Vitamin C In The Fight Against Cancer

It is well known that vitamin C can protect against cancer. However, the mechanism of this protective effect was still unclear. New Zealand researchers have now discovered how vitamin C can inhibit the growth of tumor cells in the human body.

Vitamin C pope Linus Pauling was right

Half a century ago, the famous scientist and two-time Nobel Prize winner Linus Pauling began his ultimately groundbreaking research into the health effects of vitamin C. In his opinion, unusually high doses of vitamin C were extremely helpful and indispensable, especially for cancer prevention and cancer control.

In recent years, scientists have repeatedly discovered new, highly interesting mechanisms of action of vitamin C, thereby confirming Pauling’s once extremely controversial thesis that vitamin C has healing and protective properties. Now, many years after his death, researchers have discovered how vitamin C might actually stop cancer cells from growing.

“Our research results enable a promising and simple treatment method for our fight against cancer – both in prevention and in the cure,”

said dr Margreet Vissers in a press statement. dr Vissers is an Associate Professor of the Free Radical Research Group at the University of Otago in New Zealand and led an insightful vitamin C study, the results of which were recently published in the journal Cancer Research.

dr Vissers pointed out that the role of vitamin C in the treatment of cancer has been discussed for years. Of course, there are many testimonials that vitamin C has been effective in both preventing and curing cancer. However, evidence for an effective mechanism of vitamin C has so far been scarce.

dr In earlier studies, Vissers had already shown that body cells could remain healthy and productive much more easily in the presence of sufficient vitamin C. This led to the assumption that vitamin C might also be able to curb diseases caused by abnormal cell behavior, such as cancer.

The Vitamin C Study

In their current study, Dr. Vissers and her team are therefore trying to find out whether or not the vitamin C level in patients with endometrial tumors (cancer of the lining of the uterus) is lower than in healthy people. In addition, the researchers looked for a possible connection between a low vitamin C level and the aggressiveness of the malignant tumor and its resistance to medical therapies.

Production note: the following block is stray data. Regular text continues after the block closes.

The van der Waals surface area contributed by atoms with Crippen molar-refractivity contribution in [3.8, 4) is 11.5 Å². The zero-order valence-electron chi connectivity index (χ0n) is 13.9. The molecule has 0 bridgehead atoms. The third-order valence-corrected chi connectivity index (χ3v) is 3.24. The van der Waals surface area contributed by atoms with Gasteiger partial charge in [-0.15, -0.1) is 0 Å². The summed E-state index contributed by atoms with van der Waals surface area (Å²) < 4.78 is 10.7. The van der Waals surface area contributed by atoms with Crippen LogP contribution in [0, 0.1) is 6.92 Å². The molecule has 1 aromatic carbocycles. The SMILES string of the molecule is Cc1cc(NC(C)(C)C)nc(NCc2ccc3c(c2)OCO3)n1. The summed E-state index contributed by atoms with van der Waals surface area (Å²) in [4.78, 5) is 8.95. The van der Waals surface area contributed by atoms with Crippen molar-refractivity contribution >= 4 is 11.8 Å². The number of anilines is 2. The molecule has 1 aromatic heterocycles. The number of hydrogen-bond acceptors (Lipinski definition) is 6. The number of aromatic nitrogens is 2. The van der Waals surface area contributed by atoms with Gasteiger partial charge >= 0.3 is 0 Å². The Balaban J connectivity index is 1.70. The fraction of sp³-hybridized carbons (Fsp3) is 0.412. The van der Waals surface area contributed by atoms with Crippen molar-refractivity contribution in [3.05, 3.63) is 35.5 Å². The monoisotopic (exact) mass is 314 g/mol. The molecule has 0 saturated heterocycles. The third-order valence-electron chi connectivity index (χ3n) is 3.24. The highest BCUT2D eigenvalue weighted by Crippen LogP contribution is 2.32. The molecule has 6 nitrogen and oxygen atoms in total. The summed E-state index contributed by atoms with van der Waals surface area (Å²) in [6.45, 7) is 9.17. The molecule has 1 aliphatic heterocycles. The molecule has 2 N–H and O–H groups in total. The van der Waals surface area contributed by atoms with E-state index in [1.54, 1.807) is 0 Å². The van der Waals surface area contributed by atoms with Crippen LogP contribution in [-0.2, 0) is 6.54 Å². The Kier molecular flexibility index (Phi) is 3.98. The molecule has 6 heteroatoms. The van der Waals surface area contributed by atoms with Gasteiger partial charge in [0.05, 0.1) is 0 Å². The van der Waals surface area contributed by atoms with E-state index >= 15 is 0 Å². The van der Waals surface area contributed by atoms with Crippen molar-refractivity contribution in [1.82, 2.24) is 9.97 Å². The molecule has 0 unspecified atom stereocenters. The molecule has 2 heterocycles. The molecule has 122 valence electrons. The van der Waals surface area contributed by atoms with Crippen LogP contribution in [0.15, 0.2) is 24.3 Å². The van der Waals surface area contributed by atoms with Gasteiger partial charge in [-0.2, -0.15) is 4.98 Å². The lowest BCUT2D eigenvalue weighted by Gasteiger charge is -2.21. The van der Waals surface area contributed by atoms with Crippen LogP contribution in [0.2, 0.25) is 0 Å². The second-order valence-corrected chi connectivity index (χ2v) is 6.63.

Promising results

dr Vissers discovered that tumor tissue absorbs significantly less vitamin C than healthy tissue. The less vitamin C there is in the tumors, the better the degenerated tissue seems to be, the easier it grows, and the better its chances of survival – while those of the person concerned become worse. It seemed like cancer cells consistently rejected vitamin C. Apparently, the two didn’t like each other very much.

It was striking that tumors that contained little vitamin C also had a larger amount of HIF-1. HIF-1 (Hypoxia-Induced Factor) is a protein that regulates the supply of oxygen to the cell. (Hypoxia means lack of oxygen).

Until now, it has always been believed that vitamin C protects the body against cancer by preventing free radicals from damaging the genetic material of the cells. It was believed that a cell whose genetic material remained untouched could not degenerate and become a cancer cell. But apparently, vitamin C protects the cell from cancer in a completely different way.

HIF-1 protein helper syndrome

Free radicals apparently did not cause any further genetic damage in tumor tissue low in vitamin C. Instead, they activated the HIF-1 protein there. HIF-1 has a type of helper syndrome. It thinks it has to help every cell that suffers from a lack of oxygen to survive – and in its social enthusiasm, it doesn’t even pay attention to whether this cell might be a cancer cell that could harm the body. So, HIF-1 helps cells convert sugar into energy without an oxygen supply.

Unfortunately, that’s not all: HIF-1 also promotes the growth of new blood vessels around the developing tumor so that the apparently suffocating tissue can soon be supplied with more oxygen again. So HIF-1 does not recognize that this is the tissue that should by no means be supported, but rather fought. Since tumors (in the liver or in the lymph nodes) produce free radicals themselves in order to surround themselves with as much HIF-1 as possible, they can grow faster and faster.